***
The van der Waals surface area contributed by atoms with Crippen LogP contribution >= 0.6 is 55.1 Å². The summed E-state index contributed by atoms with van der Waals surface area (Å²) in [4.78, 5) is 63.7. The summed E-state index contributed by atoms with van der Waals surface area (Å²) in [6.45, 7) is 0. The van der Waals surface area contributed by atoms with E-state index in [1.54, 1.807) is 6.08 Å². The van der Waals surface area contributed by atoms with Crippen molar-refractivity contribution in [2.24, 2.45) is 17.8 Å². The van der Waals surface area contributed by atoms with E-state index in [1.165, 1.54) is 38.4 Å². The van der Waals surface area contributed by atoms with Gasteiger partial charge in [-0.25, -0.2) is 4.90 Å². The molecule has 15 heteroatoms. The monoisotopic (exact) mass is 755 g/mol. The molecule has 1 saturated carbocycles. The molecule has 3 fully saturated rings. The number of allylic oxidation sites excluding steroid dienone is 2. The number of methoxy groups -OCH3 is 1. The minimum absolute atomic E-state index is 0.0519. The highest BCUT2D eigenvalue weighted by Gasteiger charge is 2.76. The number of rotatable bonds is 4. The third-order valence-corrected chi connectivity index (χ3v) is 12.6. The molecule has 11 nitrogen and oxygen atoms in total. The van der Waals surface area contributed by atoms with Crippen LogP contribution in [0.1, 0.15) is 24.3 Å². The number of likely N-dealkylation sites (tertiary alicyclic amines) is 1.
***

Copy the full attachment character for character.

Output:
The van der Waals surface area contributed by atoms with Crippen LogP contribution >= 0.6 is 55.1 Å². The summed E-state index contributed by atoms with van der Waals surface area (Å²) in [4.78, 5) is 63.7. The summed E-state index contributed by atoms with van der Waals surface area (Å²) in [6.45, 7) is 0. The van der Waals surface area contributed by atoms with E-state index in [1.54, 1.807) is 6.08 Å². The van der Waals surface area contributed by atoms with Crippen molar-refractivity contribution in [2.24, 2.45) is 17.8 Å². The van der Waals surface area contributed by atoms with E-state index in [1.165, 1.54) is 38.4 Å². The van der Waals surface area contributed by atoms with Gasteiger partial charge in [-0.25, -0.2) is 4.90 Å². The molecule has 15 heteroatoms. The monoisotopic (exact) mass is 755 g/mol. The molecule has 1 saturated carbocycles. The molecule has 3 fully saturated rings. The number of allylic oxidation sites excluding steroid dienone is 2. The number of methoxy groups -OCH3 is 1. The minimum absolute atomic E-state index is 0.0519. The highest BCUT2D eigenvalue weighted by Gasteiger charge is 2.76. The number of rotatable bonds is 4. The third-order valence-corrected chi connectivity index (χ3v) is 12.6. The molecule has 11 nitrogen and oxygen atoms in total. The van der Waals surface area contributed by atoms with Crippen LogP contribution in [0.1, 0.15) is 24.3 Å². The number of likely N-dealkylation sites (tertiary alicyclic amines) is 1.